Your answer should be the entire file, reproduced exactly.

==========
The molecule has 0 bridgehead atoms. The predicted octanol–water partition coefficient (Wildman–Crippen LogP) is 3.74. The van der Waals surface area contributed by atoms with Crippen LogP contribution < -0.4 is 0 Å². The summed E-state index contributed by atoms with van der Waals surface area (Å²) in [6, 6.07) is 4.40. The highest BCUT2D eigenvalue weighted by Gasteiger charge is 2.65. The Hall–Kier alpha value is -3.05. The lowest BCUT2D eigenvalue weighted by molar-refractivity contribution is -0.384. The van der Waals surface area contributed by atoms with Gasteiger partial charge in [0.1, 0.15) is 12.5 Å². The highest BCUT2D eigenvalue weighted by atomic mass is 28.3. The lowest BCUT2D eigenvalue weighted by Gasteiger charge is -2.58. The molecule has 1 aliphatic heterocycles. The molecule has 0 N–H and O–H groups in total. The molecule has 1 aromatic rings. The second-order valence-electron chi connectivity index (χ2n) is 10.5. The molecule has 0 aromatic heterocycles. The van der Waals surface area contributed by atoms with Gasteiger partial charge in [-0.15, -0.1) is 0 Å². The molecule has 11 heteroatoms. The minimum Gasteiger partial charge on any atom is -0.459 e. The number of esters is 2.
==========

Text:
The molecule has 0 bridgehead atoms. The predicted octanol–water partition coefficient (Wildman–Crippen LogP) is 3.74. The van der Waals surface area contributed by atoms with Crippen LogP contribution < -0.4 is 0 Å². The summed E-state index contributed by atoms with van der Waals surface area (Å²) in [6, 6.07) is 4.40. The highest BCUT2D eigenvalue weighted by Gasteiger charge is 2.65. The Hall–Kier alpha value is -3.05. The lowest BCUT2D eigenvalue weighted by molar-refractivity contribution is -0.384. The van der Waals surface area contributed by atoms with Gasteiger partial charge in [0.1, 0.15) is 12.5 Å². The highest BCUT2D eigenvalue weighted by atomic mass is 28.3. The lowest BCUT2D eigenvalue weighted by Gasteiger charge is -2.58. The molecule has 1 aliphatic heterocycles. The molecule has 0 N–H and O–H groups in total. The molecule has 1 aromatic rings. The second-order valence-electron chi connectivity index (χ2n) is 10.5. The molecule has 0 aromatic heterocycles. The van der Waals surface area contributed by atoms with Gasteiger partial charge in [-0.15, -0.1) is 0 Å². The molecule has 11 heteroatoms. The minimum Gasteiger partial charge on any atom is -0.459 e. The number of esters is 2.